In the aftermath of a vehicle collision yesterday, March 27, that left four injured and led to the arrest of a suspected drug dealer in the Montford neighborhood, several witnesses assert that police chased the suspect as he sped away, creating a dangerous situation.
The APD has asserted that officers chose not to pursue.
At 3:03 p.m. on March 27, undercover officers and Drug Enforcement Administration agents were conducting a drug buy on Pearson Drive near West Chestnut Avenue, according to the APD’s press release.
“The suspect in this matter, 22-year-old Jerick Tyree Campbell, when confronted by the take-down officers, rammed a police vehicle and also struck a retaining wall [with his vehicle] in an attempt to get away,” the report reads. “Due to the reckless nature of the suspects driving, APD Officers did not give chase. As Officers were proceeding northbound on Montford Ave. to saturate the area, they observed that the suspect’s vehicle had collided with two pedestrian [Metropolitan Sewerage District] workers near Zillicoa Street, as the suspect had jumped from the moving car.”
Another worker, inside a backhoe, was also injured.
But Montford residents who witnessed the police activity contend that there was a chase, one they felt created a dangerous situation.
A man named “Jason,” who works on Montford Avenue but asked that his full name be withheld, says, “I saw the [suspect’s] car go by with the cops’ cars in hot pursuit. … My problem wasn’t so much what went on as the fact they say they didn’t pursue.”
Greg Little, who lives nearby, says, “It was really crazy, I felt like I was in a video game there were so many cops. … I heard a ‘thud’ and a car peel out, and then sirens galore. I watched all these cars go by.”
Attorney Ben Scales lives just down the street. When the incident occurred, he was standing in his home office, watching his children get off the school bus.
“The school bus had just pulled away when my wife heard the perpetrator’s car coming,” Scales says. “I heard her say an expletive and [I heard] sirens. I turned back and saw a train of cop cars going 90 to 100 mph. My 10-year-old was probably about 15 feet from the curb. She later said to me that she didn’t know cars could go that fast. My wife said to me ‘They’re chasing that guy.’”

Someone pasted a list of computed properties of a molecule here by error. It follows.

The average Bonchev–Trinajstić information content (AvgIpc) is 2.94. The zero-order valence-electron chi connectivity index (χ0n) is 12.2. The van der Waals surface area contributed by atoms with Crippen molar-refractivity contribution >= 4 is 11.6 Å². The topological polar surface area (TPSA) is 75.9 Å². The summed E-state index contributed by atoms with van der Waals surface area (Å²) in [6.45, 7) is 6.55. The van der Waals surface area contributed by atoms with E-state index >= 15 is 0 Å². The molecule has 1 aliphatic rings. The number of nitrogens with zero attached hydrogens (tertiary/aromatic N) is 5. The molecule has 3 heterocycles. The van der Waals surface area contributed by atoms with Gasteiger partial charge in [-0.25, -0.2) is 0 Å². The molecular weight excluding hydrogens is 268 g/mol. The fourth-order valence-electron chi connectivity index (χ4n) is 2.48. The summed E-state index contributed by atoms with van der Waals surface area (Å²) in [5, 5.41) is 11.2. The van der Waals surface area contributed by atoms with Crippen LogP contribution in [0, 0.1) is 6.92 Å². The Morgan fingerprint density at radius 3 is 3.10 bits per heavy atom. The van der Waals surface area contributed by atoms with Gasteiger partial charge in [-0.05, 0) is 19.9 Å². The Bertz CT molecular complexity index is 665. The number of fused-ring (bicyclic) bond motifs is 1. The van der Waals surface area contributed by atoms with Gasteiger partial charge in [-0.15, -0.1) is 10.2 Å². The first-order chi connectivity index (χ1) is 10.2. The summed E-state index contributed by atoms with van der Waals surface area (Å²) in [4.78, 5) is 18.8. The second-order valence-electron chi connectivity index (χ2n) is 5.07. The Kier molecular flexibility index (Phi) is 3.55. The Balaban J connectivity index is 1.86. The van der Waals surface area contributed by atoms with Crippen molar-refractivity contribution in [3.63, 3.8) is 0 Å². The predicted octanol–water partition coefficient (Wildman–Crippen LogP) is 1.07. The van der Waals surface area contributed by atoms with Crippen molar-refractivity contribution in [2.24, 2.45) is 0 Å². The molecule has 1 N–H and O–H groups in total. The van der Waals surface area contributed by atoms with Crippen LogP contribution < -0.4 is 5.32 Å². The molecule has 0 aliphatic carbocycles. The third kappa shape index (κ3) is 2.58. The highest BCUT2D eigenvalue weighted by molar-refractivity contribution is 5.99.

According to all three witnesses, anywhere from 10 to 20 police vehicles were going 60 to 100 mph down Montford Avenue.
Scales and his wife went down to talk to a group of nearby APD officers soon after the incident. He claims they admitted they were following the suspect.
“I wanted to know what this guy had done. That set us off about the danger they’d caused,” Scales says. “If it had been 15 to 20 seconds earlier, there was no way those kids could have heard or seen the cars coming to avoid them, which is what scared all of us.”
Says Scales, “They’re not supposed to have a chase through a residential neighborhood.”
Since the incident, an APD detective has been going door-to-door asking the neighbors for their accounts, he notes. The State Highway Patrol is reconstructing the crash.
The APD has detailed rules on vehicle pursuits:
Vehicle pursuits create a risk of injury to the suspect, officer and third parties. A vehicle pursuit may be initiated when the officer reasonably believes that the suspect has committed, attempted to commit or is in the process of committing a violent felony, and an articulable threat to human life exists.
Stay tuned for updates as more information is released about the incident.
David Forbes may be reached at firstname.lastname@example.org.